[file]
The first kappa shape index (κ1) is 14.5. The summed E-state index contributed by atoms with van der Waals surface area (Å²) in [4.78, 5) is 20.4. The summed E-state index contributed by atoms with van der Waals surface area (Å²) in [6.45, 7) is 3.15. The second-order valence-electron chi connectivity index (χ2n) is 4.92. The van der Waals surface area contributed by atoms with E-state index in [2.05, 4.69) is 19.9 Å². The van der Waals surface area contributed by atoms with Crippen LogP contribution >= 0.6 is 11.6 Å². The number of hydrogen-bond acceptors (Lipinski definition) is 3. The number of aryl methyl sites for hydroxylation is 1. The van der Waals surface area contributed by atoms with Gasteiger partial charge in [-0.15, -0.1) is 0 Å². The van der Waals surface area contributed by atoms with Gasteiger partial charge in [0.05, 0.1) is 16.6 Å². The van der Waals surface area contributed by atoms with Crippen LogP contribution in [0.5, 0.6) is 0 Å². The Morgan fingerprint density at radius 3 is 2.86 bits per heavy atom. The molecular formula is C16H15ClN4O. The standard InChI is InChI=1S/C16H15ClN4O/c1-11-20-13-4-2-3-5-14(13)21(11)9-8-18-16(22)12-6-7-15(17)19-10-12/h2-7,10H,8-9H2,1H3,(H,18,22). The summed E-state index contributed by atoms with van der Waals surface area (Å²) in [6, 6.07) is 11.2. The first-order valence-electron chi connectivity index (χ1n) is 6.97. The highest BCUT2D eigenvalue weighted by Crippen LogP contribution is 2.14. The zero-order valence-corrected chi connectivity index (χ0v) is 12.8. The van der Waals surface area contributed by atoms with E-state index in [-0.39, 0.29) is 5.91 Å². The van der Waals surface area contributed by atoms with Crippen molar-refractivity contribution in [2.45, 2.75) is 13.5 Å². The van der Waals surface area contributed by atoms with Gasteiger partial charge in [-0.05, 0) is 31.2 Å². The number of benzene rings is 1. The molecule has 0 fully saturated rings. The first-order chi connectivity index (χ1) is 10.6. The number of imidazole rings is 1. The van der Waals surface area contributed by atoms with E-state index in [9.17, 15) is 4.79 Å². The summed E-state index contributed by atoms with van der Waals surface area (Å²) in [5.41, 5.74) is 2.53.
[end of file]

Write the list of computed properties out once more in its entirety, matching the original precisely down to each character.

The first kappa shape index (κ1) is 14.5. The summed E-state index contributed by atoms with van der Waals surface area (Å²) in [4.78, 5) is 20.4. The summed E-state index contributed by atoms with van der Waals surface area (Å²) in [6.45, 7) is 3.15. The second-order valence-electron chi connectivity index (χ2n) is 4.92. The van der Waals surface area contributed by atoms with E-state index in [2.05, 4.69) is 19.9 Å². The van der Waals surface area contributed by atoms with Crippen LogP contribution >= 0.6 is 11.6 Å². The number of hydrogen-bond acceptors (Lipinski definition) is 3. The number of aryl methyl sites for hydroxylation is 1. The van der Waals surface area contributed by atoms with Gasteiger partial charge in [-0.15, -0.1) is 0 Å². The van der Waals surface area contributed by atoms with Gasteiger partial charge in [0.05, 0.1) is 16.6 Å². The van der Waals surface area contributed by atoms with Crippen LogP contribution in [0.5, 0.6) is 0 Å². The Morgan fingerprint density at radius 3 is 2.86 bits per heavy atom. The molecular formula is C16H15ClN4O. The standard InChI is InChI=1S/C16H15ClN4O/c1-11-20-13-4-2-3-5-14(13)21(11)9-8-18-16(22)12-6-7-15(17)19-10-12/h2-7,10H,8-9H2,1H3,(H,18,22). The summed E-state index contributed by atoms with van der Waals surface area (Å²) in [6, 6.07) is 11.2. The first-order valence-electron chi connectivity index (χ1n) is 6.97. The highest BCUT2D eigenvalue weighted by Crippen LogP contribution is 2.14. The zero-order valence-corrected chi connectivity index (χ0v) is 12.8. The van der Waals surface area contributed by atoms with E-state index in [-0.39, 0.29) is 5.91 Å². The van der Waals surface area contributed by atoms with Crippen molar-refractivity contribution in [2.45, 2.75) is 13.5 Å². The van der Waals surface area contributed by atoms with Gasteiger partial charge in [-0.05, 0) is 31.2 Å². The number of benzene rings is 1. The molecule has 0 fully saturated rings. The first-order chi connectivity index (χ1) is 10.6. The number of imidazole rings is 1. The van der Waals surface area contributed by atoms with E-state index in [9.17, 15) is 4.79 Å². The summed E-state index contributed by atoms with van der Waals surface area (Å²) in [5.41, 5.74) is 2.53.